Re: xterminal permissions?

Subject: Re: xterminal permissions?
From: goo (
Date: Wed Sep 06 2000 - 01:26:19 MDT

> Ummm... maybe I am, I'm not sure I know what you mean by the console window,
> but I did try it in xterm with the same results. (see below)

We can forget this line of thought -- I'm not terribly familiar with KDE,
and didn't know you were using it anyway, so I didn't realize that "Konsole"
was just a KDE xterm.

> It appears I'm missing /sbin in all my paths except as root in level 3 --is
> this YD's default or did I mess up when upgrading to XF4? I don't see a
> problem with this if it's some sort of a security feature, but how would I
> go about changing a PATH if I wanted to? Could I just place a symlink of
> certain commands from the sbin directory to say the /usr/local/bin directory
> and have it work?

Yup, the PATH's the thing. Or maybe Shakespeare said something else.
Anyway, am I correct in assuming that you're in X at runlevel 5, but on a
text console at runlevel 3? Yeah, I guess I can see that from your output.
The PATH can get set up differently in an X login from a normal text console
login, primarily through using different shells between an xterm and console
login. However, I notice that you used "su" to check the path as root. The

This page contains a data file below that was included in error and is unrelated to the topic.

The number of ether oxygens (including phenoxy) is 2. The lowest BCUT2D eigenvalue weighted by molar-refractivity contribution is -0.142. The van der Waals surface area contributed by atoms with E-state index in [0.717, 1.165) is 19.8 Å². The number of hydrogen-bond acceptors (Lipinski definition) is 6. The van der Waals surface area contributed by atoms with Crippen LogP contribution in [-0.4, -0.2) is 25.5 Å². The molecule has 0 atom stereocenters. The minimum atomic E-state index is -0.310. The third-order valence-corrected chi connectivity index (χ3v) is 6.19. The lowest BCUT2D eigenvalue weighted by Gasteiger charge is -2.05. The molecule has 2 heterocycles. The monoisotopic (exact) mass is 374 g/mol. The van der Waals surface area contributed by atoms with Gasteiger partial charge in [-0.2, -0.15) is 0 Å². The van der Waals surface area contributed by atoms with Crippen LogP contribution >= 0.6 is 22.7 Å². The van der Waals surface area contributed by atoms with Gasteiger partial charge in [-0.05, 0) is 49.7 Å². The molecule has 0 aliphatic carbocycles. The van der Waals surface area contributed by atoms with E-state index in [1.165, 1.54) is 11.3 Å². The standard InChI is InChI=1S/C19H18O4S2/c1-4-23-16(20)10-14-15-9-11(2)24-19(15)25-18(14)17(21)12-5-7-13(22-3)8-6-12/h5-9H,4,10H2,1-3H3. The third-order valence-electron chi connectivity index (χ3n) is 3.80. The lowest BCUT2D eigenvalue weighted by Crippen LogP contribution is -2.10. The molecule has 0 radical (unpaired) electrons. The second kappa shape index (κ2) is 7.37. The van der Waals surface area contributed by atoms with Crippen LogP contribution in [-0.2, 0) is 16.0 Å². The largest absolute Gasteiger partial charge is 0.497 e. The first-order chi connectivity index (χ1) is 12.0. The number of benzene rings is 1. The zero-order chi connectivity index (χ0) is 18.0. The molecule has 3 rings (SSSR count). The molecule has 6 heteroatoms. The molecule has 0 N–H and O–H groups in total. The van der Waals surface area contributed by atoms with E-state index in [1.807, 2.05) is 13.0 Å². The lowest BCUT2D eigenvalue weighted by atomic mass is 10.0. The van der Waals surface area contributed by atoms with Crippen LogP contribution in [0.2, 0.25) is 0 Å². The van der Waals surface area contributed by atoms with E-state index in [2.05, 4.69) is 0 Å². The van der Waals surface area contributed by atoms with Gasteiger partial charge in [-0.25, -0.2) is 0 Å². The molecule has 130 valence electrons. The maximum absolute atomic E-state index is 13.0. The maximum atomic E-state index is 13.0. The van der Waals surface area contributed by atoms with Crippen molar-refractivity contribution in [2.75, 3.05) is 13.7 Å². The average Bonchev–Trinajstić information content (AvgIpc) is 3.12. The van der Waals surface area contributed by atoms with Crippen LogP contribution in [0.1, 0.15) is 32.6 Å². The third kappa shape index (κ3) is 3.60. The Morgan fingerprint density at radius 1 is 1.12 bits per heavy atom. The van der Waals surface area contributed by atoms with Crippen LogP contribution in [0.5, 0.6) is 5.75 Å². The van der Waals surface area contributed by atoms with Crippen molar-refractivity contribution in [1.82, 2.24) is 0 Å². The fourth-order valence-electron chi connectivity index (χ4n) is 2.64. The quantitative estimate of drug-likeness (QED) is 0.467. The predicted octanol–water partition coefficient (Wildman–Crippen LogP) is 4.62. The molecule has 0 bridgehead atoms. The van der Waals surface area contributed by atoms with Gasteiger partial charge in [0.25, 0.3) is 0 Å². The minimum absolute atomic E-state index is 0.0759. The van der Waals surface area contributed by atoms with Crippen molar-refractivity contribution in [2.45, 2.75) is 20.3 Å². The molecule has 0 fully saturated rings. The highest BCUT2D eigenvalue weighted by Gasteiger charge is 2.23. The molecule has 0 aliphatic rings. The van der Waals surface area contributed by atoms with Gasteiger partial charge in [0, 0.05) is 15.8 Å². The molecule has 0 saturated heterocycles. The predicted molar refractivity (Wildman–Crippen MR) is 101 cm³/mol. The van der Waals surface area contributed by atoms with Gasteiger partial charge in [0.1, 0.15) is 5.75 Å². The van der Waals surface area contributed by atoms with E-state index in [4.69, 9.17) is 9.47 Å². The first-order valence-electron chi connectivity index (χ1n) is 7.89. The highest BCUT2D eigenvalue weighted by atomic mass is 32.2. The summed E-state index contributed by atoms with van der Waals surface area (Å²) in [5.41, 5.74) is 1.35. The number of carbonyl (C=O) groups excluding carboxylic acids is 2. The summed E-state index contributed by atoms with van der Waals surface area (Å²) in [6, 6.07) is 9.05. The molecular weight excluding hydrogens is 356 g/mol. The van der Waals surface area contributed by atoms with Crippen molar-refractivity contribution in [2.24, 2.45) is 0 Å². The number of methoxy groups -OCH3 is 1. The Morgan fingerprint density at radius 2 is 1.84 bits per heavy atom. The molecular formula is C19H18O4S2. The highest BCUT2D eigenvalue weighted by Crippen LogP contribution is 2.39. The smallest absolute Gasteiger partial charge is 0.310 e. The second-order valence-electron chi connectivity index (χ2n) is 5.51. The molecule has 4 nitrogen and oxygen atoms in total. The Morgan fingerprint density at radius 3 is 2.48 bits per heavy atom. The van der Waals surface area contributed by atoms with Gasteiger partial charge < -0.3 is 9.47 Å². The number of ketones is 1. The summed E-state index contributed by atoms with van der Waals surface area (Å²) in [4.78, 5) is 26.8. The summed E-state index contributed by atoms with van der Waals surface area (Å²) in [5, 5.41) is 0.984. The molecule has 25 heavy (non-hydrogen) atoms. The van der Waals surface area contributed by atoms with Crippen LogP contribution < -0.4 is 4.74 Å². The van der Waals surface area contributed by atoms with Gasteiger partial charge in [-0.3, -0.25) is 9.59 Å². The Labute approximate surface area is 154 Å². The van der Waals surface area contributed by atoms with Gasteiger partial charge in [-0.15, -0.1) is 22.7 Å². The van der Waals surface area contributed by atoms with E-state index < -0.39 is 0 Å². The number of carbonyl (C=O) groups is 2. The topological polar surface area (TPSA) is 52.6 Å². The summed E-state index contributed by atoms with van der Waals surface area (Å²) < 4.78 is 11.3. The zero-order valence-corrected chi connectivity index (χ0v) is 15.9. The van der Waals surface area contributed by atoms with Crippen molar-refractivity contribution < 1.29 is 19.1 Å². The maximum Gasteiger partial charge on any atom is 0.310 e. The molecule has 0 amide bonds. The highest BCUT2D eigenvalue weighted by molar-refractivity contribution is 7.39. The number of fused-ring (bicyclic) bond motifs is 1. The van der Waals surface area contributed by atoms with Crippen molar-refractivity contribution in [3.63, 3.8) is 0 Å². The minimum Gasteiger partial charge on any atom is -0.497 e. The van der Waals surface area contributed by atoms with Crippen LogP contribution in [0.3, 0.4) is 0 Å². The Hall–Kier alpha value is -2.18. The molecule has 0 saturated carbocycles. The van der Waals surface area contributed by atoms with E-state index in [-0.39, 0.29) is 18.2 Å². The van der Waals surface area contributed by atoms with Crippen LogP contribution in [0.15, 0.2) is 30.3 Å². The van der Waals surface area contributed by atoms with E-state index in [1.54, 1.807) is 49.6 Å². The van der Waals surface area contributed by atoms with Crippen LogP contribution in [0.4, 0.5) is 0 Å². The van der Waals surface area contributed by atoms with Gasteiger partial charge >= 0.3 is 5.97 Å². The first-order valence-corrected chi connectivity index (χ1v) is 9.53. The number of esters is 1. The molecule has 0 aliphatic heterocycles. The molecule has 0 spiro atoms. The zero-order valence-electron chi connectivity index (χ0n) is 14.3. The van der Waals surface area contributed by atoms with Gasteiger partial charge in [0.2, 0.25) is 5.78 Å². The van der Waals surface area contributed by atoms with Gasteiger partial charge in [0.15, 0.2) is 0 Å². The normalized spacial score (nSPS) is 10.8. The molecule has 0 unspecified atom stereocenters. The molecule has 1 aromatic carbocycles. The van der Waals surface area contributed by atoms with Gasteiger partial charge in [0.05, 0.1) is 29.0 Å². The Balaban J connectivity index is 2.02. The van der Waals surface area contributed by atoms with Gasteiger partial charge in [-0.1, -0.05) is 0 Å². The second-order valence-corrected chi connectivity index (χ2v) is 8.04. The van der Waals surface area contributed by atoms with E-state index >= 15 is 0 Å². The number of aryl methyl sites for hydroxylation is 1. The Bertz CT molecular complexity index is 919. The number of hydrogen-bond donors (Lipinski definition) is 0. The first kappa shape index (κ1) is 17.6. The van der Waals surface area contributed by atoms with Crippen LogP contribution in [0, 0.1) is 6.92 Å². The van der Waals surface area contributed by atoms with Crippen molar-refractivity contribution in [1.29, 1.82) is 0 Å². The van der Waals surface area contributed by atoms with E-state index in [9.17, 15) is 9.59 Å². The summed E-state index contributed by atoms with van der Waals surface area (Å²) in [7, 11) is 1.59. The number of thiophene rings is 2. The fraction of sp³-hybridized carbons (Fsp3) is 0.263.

"su" command doesn't work exactly the same as logging in. You usually end
up with the "sh" shell instead of "bash", for example.

What you suggest with symlinks would work, but it's not the proper solution.
You should spend some time investigating the various scripts that run to set
up your environment when you login, and figure out how to fit them together
to get the proper results.

Here are some files to get you started:

Read the man pages for login, bash, sh, xdm, kde, su, and anything else you
can think of. :)

> As root: bash:/sbin:/bin:/usr/sbin:/usr/bin:/usr/X11R6/bin:/root/bin: No
> such file or directory
> As karl: bash:/usr/local/bin:/bin:/usr/bin:/usr/X11R6/bin: No such file or
> directory

"No such file or directory" isn't part of the path. The proper way to
examine your PATH (or any other environment variable, for that matter) is to
use the "echo" command:
    bash-2.03$ echo $PATH
Anyway, what you did was try to /execute/ your PATH, so bash was trying to
tell you it wasn't a valid command.

It's entirely proper for root's path to include the sbin directories while a
regular user's path does not. That's no excuse for not setting the execute
permissions correctly on those programs so regular users can't use what
they're not supposed to, but that's beside the point.

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